The supplier e-communication capability step seeks to identify the suppliers ability to use e-communication, and to use it effectively. This will require reach out to suppliers to identify what they have in terms of technical skills, internet bandwidth, and Supply Chain e-Commerce systems (can they accept EDI, XML, etc.) and their ability to support modern requirements such as digital signatures and block chain.

The level of detail requirements step determines what level of detail will be required in each communication that will be sent out as part of the process. For example, in the RFI step, you may need to send out details on filling out the RFI, requirements for completeness, supported file formats for certificates, etc. In the award step, you might detail what will, and will not, be included in a (lack of) award notification. And so on.

In the response timeframes step, the buyer determines what the response timeframes will be not just for pre-defined step, but for responding to supplier questions and unsolicited supplier communications. And for dealing with unexpected communications, such as failure during an auction, suppliers not responding on time, and so on.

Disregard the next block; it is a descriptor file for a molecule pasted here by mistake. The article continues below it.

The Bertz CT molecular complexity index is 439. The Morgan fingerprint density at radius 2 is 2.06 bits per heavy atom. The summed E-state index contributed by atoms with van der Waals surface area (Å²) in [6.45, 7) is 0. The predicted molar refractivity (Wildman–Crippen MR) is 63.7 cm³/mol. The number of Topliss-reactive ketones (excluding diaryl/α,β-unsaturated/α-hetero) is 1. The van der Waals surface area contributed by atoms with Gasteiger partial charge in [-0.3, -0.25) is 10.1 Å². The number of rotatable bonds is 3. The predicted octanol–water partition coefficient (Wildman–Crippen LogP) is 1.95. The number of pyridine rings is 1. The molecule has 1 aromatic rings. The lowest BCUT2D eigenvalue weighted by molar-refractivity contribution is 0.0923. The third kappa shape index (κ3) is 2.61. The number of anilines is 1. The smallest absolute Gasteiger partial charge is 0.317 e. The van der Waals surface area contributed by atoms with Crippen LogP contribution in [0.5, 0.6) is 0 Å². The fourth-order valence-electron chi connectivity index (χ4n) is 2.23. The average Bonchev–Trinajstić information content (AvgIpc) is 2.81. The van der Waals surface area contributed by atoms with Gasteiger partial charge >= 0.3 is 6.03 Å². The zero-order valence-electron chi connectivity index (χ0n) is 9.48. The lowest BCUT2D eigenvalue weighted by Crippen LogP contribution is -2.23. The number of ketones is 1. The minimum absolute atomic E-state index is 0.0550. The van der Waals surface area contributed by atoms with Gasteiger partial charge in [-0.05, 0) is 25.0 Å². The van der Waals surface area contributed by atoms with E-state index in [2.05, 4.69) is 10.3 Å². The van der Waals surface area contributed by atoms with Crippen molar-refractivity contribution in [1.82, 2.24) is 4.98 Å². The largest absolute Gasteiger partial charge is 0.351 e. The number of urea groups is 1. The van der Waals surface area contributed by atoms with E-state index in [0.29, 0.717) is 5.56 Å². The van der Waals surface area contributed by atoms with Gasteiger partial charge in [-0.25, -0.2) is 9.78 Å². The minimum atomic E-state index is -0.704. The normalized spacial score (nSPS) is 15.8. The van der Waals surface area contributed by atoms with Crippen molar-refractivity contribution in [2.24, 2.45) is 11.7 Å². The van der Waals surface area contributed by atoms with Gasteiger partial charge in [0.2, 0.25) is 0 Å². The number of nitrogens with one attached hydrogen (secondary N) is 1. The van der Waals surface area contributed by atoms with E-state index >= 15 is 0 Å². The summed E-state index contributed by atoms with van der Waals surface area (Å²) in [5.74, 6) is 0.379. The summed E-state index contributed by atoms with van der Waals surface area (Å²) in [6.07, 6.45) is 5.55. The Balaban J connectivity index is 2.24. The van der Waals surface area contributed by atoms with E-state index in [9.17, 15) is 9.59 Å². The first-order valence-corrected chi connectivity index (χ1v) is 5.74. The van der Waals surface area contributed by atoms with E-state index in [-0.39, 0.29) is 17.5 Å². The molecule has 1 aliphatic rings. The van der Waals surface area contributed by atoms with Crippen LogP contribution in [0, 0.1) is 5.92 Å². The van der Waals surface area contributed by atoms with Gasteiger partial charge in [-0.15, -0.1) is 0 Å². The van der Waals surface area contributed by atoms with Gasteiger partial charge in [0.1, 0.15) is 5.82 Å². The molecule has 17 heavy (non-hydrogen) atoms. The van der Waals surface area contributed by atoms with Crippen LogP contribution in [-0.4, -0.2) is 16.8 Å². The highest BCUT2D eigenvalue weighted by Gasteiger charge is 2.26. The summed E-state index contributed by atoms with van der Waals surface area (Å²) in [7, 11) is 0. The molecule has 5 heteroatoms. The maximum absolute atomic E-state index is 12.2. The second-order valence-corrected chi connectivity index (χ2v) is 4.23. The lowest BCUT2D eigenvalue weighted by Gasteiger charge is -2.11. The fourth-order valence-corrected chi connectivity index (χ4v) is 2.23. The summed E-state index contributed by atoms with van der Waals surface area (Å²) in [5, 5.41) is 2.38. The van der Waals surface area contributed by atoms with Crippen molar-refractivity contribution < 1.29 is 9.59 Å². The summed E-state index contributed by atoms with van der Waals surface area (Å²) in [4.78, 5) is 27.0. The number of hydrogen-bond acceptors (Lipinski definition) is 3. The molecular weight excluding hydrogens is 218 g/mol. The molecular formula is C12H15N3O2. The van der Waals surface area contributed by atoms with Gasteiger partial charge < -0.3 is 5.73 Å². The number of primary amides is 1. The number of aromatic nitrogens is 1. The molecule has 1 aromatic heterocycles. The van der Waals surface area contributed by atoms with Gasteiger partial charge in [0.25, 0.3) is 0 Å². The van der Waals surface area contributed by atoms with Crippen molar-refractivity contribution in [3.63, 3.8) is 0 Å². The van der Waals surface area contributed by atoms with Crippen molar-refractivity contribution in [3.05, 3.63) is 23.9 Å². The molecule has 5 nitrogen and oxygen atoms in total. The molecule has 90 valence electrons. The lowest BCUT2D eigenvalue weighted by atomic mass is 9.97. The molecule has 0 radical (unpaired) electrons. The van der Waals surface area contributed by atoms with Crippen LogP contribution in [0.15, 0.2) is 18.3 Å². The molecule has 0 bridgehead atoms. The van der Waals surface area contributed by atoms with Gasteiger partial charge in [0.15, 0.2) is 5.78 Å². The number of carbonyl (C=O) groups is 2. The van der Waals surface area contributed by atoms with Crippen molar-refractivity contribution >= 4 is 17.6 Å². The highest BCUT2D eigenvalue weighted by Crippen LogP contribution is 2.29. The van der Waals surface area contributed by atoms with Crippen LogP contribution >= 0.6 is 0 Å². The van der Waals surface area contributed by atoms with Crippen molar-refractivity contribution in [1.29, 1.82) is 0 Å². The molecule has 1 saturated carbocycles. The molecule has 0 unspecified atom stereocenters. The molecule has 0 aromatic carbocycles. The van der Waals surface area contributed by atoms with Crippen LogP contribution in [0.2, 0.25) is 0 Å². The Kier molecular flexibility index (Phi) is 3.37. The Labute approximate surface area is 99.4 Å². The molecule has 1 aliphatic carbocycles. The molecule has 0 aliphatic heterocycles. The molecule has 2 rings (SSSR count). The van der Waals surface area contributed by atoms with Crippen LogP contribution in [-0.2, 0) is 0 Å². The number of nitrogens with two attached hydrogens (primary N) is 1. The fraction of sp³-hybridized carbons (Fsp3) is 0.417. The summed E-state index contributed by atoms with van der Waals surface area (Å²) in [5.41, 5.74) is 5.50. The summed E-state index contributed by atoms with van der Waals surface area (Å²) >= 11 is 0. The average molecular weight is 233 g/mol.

All this sounds like it’s all human driven, but is it? And it sounds like it’s pretty quick and simple compared to the last few steps, but is it? I guess that’s what Part IX is for!

Sourcing the Day After Tomorrow Part VII

In this series we are doing a deep dive into the sourcing process today, and, in particular discussing what is involved, what is typically done (manually), and whether or not it should be that way. We have already completed our initial discussion of the initial project request review phase and the follow up needs assessment and are in the midst of discussing the strategy selection.

As per our last post, the strategy selection phase generally has at least these following sub-steps:

  • Supply vs Demand Market Dynamics
  • Geographic Needs and Impediments
  • Known Supply Base Strength and Weaknesses
  • Required Speed

And all of these are pretty strategic. But does that mean that the buyer has to sweat for weeks and months to accomplish the step? Maybe, but the sweat should be psychological, not physical, or, at least not entirely.

Let’s start with supply vs demand market dynamics. The key to success is to collect all of the information required to determine both the macro-dynamics of the market and the micro-dynamics of the market, because the macro can imbalance the market one way while the micro can imbalance the market the other way. And you can spend weeks collecting data and miss the micro market if you are just focussed on the bigger picture. But with the proper category intelligence and market intelligence tools that automatically collect and collate all the data on an ongoing basis, that information is instantly available and the sourcing professional just needs to analyze it.